New Research on Heart Arrhythmias & Chiropractic

Research News Staff
New Research on Heart Arrhythmias & Chiropractic

Research Shows Chiropractic May Ease Suffering

Recent research reported in the Annals of Vertebral Subluxation Research reveals that chiropractic may play an important role in helping patients experiencing heart arrythmias.  The research reports on two female patients who improved under chiropractic care.

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“Research is revealing that there is a relationship between abnormalities in the spine, the nervous system and the brain” stated Dr. Matthew McCoy, a chiropractor, public health researcher and editor of the journal that published the study. McCoy added “Heart arrhythmias are a result of an imbalance in the autonomic nervous system, especially forcing an increase in sympathetic activity, and decreasing vagal activity.” 

“That chiropractic helped them makes perfect sense when you think about it” stated Dr. McCoy. “If there is interference with the neurological communication between the spine and the brain all sorts of malfunctions can occur.” According to McCoy “The nervous system needs the constant stimulation of movement in order to develop and function properly. Abnormal position or movement of the spinal vertebra can develop, and this can lead to nerve interference. It is this interference, called vertebral subluxations, that chiropractors correct.” 

The two female patients reported on in this case series were both suffering from premature ventricular contractions. One patient had been dealing with symptoms for over 2 years, going through several rounds of testing and doctor visits to no avail. The other patient was an older female who had been experiencing PVC’s multiple times a day following a stroke. With no prior heart disease history and several rounds of testing, she was still searching for answers.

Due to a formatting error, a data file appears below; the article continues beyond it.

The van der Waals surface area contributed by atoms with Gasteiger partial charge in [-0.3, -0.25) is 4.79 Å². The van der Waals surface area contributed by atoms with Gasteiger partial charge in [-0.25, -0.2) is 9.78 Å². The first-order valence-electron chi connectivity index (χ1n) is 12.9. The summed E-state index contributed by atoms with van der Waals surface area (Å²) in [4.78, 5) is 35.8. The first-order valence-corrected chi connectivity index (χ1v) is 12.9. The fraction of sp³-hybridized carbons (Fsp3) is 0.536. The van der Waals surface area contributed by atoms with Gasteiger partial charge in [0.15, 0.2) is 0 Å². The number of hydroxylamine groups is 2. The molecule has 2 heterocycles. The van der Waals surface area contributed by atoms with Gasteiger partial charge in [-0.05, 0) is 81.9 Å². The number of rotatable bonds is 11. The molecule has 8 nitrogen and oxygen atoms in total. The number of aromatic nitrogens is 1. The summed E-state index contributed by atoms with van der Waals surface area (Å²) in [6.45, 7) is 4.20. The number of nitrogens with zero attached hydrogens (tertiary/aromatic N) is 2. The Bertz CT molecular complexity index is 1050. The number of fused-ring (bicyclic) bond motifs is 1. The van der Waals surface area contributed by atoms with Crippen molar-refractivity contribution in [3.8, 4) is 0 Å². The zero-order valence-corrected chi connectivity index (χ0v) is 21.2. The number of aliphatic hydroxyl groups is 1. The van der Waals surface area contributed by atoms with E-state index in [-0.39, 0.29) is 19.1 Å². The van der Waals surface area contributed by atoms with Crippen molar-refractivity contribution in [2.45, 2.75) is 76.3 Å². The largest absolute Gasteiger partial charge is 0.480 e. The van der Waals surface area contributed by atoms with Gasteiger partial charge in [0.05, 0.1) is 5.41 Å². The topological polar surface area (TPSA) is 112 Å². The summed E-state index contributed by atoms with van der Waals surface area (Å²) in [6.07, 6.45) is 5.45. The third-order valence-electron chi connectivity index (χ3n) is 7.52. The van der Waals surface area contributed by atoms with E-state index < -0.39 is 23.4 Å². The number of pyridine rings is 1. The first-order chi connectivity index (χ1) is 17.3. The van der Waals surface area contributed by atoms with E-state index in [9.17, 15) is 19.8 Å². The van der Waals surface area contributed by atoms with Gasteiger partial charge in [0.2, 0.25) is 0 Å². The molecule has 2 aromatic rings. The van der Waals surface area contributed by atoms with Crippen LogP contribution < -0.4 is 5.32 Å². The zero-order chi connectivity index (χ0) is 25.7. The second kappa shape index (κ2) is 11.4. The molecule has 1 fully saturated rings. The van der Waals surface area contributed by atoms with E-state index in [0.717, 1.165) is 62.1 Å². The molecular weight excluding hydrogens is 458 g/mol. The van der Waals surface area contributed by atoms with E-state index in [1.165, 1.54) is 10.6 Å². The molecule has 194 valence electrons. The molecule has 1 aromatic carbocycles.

The chiropractor examined both, took x-rays, and found structural shifts in their neck, mid and low back. These structural shifts can lead to obstruction of the nerves and it is this obstruction, called vertebral subluxations, that chiropractors correct. Other testing confirmed the areas of subluxation. 

The women were adjusted by the chiropractor and experienced improvement in the PVC and all other symptoms. The study’s authors called for additional research to investigate the clinical implications of chiropractic in this population of patients.

Contact Information: 

Matthew McCoy DC, MPH
Annals of Vertebral Subluxation Research
McCoy Press